06 Nov 2010

The Fair Work Act - Enterprise agreements and good faith bargaining

Changes to agreement-making and enterprise bargaining are among the most critical and important changes in the Fair Work Act, because they fundamentally alter the framework for negotiations, says Glen Bartlett.

The Fair Work Act - Enterprise agreements and good faith bargaining
Glen Bartlett, Partner, Workplace Relations

Changes to agreement-making and enterprise bargaining are among the most critical and important changes in the Fair Work Act, because they fundamentally alter the framework for negotiations.

The statutory agreement you can make under Fair Work is an enterprise agreement. Enterprise agreements can either be single enterprise agreements, or multi-enterprise agreements.

Single enterprise agreements, which are directly between an employer and its employees, will be the most common type.

Multi-enterprise agreements are much rarer and involve more than one unrelated employer and more than one business.

Whatever the type of enterprise agreement you make, it must contain a number of terms including a term allowing the employer and an employee to vary its effect by making an individual flexibility agreement.

This is designed to facilitate specific tailoring of agreements between the employer and individual employees.

The types of matters that you can include in an enterprise agreement have also been expanded, many of them relating to the relationship that pertains to the employer and employee relationship and now also matters pertaining to the union and employer relationship.

So how do you start bargaining for a new agreement?

Under the Fair Work Act, there are three ways to begin bargaining:

  • an employer and employee representatives may agree to bargain
  • the employer may initiate bargaining
  • or the employees' bargaining representatives may begin bargaining 
  • if they have the support of the majority of employees and have obtained a Majority Support Determination from Fair Work Australia.

Once bargaining is underway, the employer must notify employees in the prescribed form about their right to appoint a bargaining representative and who can act on their behalf throughout the bargaining process.

The parties must also bargain in good faith, but what does this mean?

The key thing to understand is that good faith bargaining does not mean that parties have to reach agreement or make concessions.

It means that they have to act in certain ways, such as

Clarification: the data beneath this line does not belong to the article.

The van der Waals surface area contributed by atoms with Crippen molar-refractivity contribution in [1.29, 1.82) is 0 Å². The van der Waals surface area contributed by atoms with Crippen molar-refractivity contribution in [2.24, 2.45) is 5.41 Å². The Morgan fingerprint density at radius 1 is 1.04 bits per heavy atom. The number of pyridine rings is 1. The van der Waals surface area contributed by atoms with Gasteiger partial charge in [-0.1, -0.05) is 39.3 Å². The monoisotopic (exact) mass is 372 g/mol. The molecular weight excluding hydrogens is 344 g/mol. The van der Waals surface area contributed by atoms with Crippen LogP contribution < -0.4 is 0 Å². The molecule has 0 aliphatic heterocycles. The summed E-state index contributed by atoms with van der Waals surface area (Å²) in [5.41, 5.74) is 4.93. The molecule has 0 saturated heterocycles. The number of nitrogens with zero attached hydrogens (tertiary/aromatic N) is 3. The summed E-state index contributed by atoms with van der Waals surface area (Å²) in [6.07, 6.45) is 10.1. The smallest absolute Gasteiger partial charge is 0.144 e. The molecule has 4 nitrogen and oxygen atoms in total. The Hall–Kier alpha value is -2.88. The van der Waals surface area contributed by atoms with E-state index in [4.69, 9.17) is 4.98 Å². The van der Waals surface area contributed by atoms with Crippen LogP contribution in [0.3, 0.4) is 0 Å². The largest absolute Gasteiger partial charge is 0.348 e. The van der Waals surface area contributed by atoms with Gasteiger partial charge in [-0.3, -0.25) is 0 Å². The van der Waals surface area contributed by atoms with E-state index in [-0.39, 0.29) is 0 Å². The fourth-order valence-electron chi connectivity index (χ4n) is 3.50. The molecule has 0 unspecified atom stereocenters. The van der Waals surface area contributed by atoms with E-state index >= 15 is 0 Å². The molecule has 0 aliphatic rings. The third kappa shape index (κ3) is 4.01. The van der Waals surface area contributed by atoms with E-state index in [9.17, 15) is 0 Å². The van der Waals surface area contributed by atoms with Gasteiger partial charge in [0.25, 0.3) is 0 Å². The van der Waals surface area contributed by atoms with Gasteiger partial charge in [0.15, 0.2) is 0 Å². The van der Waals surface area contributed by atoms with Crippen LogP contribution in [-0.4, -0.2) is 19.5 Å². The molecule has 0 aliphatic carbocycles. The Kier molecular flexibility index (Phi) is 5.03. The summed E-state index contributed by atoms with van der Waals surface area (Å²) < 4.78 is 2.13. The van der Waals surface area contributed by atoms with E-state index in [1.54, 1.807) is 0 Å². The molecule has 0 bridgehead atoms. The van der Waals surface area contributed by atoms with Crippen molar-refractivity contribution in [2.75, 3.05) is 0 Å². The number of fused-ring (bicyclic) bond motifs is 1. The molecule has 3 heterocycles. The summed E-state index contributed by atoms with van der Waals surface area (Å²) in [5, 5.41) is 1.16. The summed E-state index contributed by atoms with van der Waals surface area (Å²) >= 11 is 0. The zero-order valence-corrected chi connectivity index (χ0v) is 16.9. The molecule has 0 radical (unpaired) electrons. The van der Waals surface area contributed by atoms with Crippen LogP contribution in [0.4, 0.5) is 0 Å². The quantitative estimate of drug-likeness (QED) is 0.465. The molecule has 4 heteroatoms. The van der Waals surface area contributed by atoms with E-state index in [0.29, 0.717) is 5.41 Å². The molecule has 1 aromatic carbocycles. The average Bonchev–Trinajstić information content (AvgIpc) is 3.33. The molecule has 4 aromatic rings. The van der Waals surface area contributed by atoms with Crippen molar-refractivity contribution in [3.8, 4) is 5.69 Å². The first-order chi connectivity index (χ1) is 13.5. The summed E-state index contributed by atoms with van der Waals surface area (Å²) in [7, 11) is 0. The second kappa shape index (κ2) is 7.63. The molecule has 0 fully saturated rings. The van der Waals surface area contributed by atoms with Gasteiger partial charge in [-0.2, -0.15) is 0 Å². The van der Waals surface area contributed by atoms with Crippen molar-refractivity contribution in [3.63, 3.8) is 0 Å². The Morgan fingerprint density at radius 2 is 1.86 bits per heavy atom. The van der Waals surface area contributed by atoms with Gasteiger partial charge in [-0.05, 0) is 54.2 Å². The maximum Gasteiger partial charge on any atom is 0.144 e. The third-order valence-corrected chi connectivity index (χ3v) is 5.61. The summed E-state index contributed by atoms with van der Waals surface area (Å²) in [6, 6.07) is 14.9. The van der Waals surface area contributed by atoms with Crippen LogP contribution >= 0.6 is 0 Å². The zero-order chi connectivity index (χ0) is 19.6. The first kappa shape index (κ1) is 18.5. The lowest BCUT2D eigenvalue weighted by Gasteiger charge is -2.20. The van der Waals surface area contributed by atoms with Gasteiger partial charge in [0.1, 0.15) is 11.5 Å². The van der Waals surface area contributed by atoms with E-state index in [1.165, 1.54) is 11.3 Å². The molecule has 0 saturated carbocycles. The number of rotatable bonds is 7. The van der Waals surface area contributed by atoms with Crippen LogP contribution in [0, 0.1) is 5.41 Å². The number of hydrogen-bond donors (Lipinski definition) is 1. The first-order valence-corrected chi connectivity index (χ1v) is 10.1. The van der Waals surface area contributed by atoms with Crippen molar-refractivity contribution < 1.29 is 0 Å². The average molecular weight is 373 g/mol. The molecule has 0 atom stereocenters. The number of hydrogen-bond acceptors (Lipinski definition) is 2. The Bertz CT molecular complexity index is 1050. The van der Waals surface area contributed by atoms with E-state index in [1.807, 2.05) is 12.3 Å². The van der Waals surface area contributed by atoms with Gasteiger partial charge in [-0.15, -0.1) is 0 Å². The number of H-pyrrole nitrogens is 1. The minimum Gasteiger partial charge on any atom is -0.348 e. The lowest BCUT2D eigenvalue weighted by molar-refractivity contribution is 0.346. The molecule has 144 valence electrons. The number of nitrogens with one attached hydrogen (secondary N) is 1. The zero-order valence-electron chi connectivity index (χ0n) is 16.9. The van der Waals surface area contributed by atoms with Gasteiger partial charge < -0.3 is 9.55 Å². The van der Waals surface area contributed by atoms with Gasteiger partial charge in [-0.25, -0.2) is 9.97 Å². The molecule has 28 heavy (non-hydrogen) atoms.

• attending and participating in meetings at reasonable times;
  • responding to proposals in a timely manner; and
  • genuinely considering proposals and providing reasons for responses.

What happens if these aren't followed?

A bargaining representative may apply for bargaining orders to Fair Work Australia.

The first bargaining orders have already been issued by Fair Work Australia - in one case the employer was ordered to stop its ballot of employees, and also had to meet with the union four times over a two-week period.

These bargaining orders must be taken seriously, because breaching them can lead to a fine of up to $33,000 and other court orders.

If further breaches of bargaining occur, Fair Work Australia could even arbitrate your enterprise agreement.

During the process, bargaining representatives can also apply to Fair Work Australia, including to ask it to determine the scope of the agreement, to decide whether there are too many bargaining representatives for the agreement, or even for general help to facilitate bargaining.

The end of the process is getting approval for your agreement from Fair Work Australia. The new regime has quite a few technical aspects, and it's important to comply with all requirements to ensure you get that approval.

As you can see, it's really important that you understand these changes, especially your obligation to bargain in good faith, because you may now need to appear before FWA on any one of a number applications relating to this new enterprise bargaining process.

It is very important for employers to take legal and strategic advice and ensure your responsible managers have attended appropriate training to deal with these fundamental changes.

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Clayton Utz communications are intended to provide commentary and general information. They should not be relied upon as legal advice. Formal legal advice should be sought in particular transactions or on matters of interest arising from this communication. Persons listed may not be admitted in all States and Territories.